Full disclosure: My own fan-memoir “Phil Ochs Greatest Hits” is in this, the eleventh year and latest installment of Da Capo’s Best Music Writing series. It’s audacious enough I’m putting it on this list, but at the top, too? My excuses are (1.) This is not a descending-in-quality top ten list; (2.) My own piece is pretty irregular, not reflective of the many more straight-ahead investigative profiles and less personal features collected for BMW 2010, which make it worthy of being placed here; and (3.) its choice is just an example of how deep and wide the selection process is for choosing articles, reviews, bloggings, etc., from magazines, journals, and websites. And, in my case, from obsessive fanzines not written for a wide audience (but hey, there I am, *gulp.*). Guest editor Ann Powers and series editor Daphne Carr have put together a majestic sampler that begins with Powers’ excellent introduction about writing through ego-arranging in community and the struggles of the insider-outsider in popular culture. The first article is Michelle Tea’s synapse-snapping smart, sweetly intoxicating, and shit-talky giggly “The Gossip Takes Paris,” from my favorite literary magazine The Believer, referencing Muppets, Aeon Flux, getting over getting the hate on, swag and Kanye. Sort of like how Dylan’s “Like A Rolling Stone” begins Highway 61 Revisited, there are mystery tramps and fallen schemes and it all piles up after a big bang of an opener. Next is the Village Voice’s Greg Tate on Michael Jackson, ‘nuff said. OK, just one: “Real Soul Men eat self-destruction, chased by catastrophic forces from birth and set upon by the hounds of hell the moment someone pays them cash-money for using the voice of God to sing about secular adult passion.” Hua Hsu adroitly documenting the shit-freaked-out of fearful rednecks in “The End Of White America?” which couldn’t come at a better time. Jessica Hopper is wide awake and all up inside the evangelical music ghetto for her reports on “The Passion of David Bazan,” which tracks the emotional pull of a falling faith walkers’ confessions and leaves out the usual rhetoric of “subtle barometric fluctuations of his relationship to Jesus.” Mary Gaitskill tantalizes with our own sordid visions of “Lady Gaga in Hell,” while Sean Nelson reminds us that early 90s indie pop had a wonderful way of creating respectful desire within politically correct adolescent chastity in “Let’s (Not) Get It On.” Speaking of Sean Nelson, and Ann Powers, if you’re in Seattle come see and hear them discuss their topics and chat about this book on Tuesday, December 28, 2010, at the Elliott Bay Bookstore. (I’ll be there too, *double gulp.*)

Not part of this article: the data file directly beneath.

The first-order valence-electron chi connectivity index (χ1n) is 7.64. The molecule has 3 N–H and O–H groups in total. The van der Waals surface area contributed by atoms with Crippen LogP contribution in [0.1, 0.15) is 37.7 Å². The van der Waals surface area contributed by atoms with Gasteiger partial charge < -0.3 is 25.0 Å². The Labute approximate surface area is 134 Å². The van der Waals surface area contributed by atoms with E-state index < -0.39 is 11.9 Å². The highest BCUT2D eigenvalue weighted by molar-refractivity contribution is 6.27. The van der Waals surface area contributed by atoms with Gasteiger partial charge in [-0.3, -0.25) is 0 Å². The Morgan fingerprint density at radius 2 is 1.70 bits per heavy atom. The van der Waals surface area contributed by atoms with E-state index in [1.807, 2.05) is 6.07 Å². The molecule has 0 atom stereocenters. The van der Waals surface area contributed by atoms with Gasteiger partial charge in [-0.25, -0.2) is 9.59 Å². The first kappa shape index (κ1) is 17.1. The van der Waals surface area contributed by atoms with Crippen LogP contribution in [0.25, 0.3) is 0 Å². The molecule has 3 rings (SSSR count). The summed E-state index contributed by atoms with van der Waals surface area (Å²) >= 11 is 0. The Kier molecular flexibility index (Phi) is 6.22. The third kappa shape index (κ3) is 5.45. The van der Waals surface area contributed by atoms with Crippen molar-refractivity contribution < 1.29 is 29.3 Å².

The Return of the King: Elvis Presley’s Great Comeback by Gillian G. Gaar (Jawbone) totally enchanted me with a subject I’m completely bored to death with, Elvis Presley. Gaar wrote She’s A Rebel: The History of Women in Rock & Roll, and most recently The Rough Guide to Nirvana, which is an awesome Nirvana book and arguably the best of all the Rough Guides. I wouldn’t have wanted to read another book on Elvis if my life depended on it, but I’ve always had a strange fascination with the Comeback Special period, a moment in time hinged on an electrifying TV special. It featured a viscerally exciting, black leather blur who was contemporaneously making new music like “In The Ghetto” and “Suspicious Minds,” and blowing away everyone who had gritted their teeth through the lame records and kitschy movies the King had been slopping up popular culture with. This moment in time is a thrilling, Rocky-like race to compete with the changes and expansions rock had been through even before the Beatles had scrapped for the crown, and whether or not many younger people know this, Elvis got his own back, however briefly. His liberation from the mind control of ‘Colonel’ Tom Parker in itself is a fable-level fight beyond good and evil, and there are tons of new details about how Elvis engineered his own resurrection in 1968. The most important aspect to this book though is Gaar’s tightly-cohesive and intricately detailed chronicle, as this is the type of accomplished rock history that is published so rarely in these days of scrapbooks and rewritten PR.
Nomad Codes by Erik Davis fulfills all the intellectual expectations one might have from the author who gave us the best theologically-based 33 1/3 book, Led Zeppelin IV. Davis wrote the libretto for the rock opera How To Survive the Apocalypse, has won awards for his crystal clear journalism (in The Wire, Details, Wired, Salon, Gnosis, etc.) and many of his best pieces — on the Sun City Girls, Goa Trance, Peter Lamborn Wilson, H.P. Lovecraft, The Matrix, Burning Man, Klingons — are included in this high-octane, delightfully arcane Yeti-published anthology. His astute profile of dub and Lee “Scratch” Perry and a generous smattering of music reviews take up half the book, which means I can place this must-have tome on this list without a troubled conscience. Even though a lot of the subject matter veers into topics most music writers are too meek, current product-tied, and sheltered to explore (how drugs interact with music and subcultures, the origins of Gnosticism, psychosexual projections behind a love for rhythmic exoticism, the haunting of hyperspace), if you really love experimental rock made in a pop-art frame, this is the perfect text to go along with your music collection. And it’s really refreshing to gracefully maneuver through culturally-mushrooming ideas that your favorite musicians may be playing with, on the page as well as in the iPod.